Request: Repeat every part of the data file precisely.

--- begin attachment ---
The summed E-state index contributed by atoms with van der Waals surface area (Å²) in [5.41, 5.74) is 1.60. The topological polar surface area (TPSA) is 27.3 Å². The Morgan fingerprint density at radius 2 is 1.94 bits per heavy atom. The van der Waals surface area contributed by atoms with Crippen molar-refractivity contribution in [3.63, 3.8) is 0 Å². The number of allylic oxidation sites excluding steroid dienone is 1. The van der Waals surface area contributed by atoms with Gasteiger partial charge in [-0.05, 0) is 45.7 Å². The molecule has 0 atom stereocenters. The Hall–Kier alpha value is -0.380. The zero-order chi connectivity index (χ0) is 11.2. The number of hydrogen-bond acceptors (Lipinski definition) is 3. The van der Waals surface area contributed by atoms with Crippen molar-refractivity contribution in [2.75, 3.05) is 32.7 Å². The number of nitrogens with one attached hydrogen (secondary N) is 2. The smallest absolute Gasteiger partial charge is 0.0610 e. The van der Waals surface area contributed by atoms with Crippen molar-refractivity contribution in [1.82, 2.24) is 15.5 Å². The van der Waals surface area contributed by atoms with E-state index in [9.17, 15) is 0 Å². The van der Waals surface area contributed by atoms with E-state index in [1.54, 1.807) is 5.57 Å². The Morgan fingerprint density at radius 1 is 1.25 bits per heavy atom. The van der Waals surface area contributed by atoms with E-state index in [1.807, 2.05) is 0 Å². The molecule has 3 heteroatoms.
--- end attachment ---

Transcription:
The summed E-state index contributed by atoms with van der Waals surface area (Å²) in [5.41, 5.74) is 1.60. The topological polar surface area (TPSA) is 27.3 Å². The Morgan fingerprint density at radius 2 is 1.94 bits per heavy atom. The van der Waals surface area contributed by atoms with Crippen molar-refractivity contribution in [3.63, 3.8) is 0 Å². The number of allylic oxidation sites excluding steroid dienone is 1. The van der Waals surface area contributed by atoms with Gasteiger partial charge in [-0.05, 0) is 45.7 Å². The molecule has 0 atom stereocenters. The Hall–Kier alpha value is -0.380. The zero-order chi connectivity index (χ0) is 11.2. The number of hydrogen-bond acceptors (Lipinski definition) is 3. The van der Waals surface area contributed by atoms with Crippen molar-refractivity contribution in [2.75, 3.05) is 32.7 Å². The number of nitrogens with one attached hydrogen (secondary N) is 2. The smallest absolute Gasteiger partial charge is 0.0610 e. The van der Waals surface area contributed by atoms with Crippen molar-refractivity contribution in [1.82, 2.24) is 15.5 Å². The van der Waals surface area contributed by atoms with E-state index in [9.17, 15) is 0 Å². The van der Waals surface area contributed by atoms with E-state index in [1.54, 1.807) is 5.57 Å². The Morgan fingerprint density at radius 1 is 1.25 bits per heavy atom. The van der Waals surface area contributed by atoms with E-state index in [1.807, 2.05) is 0 Å². The molecule has 3 heteroatoms.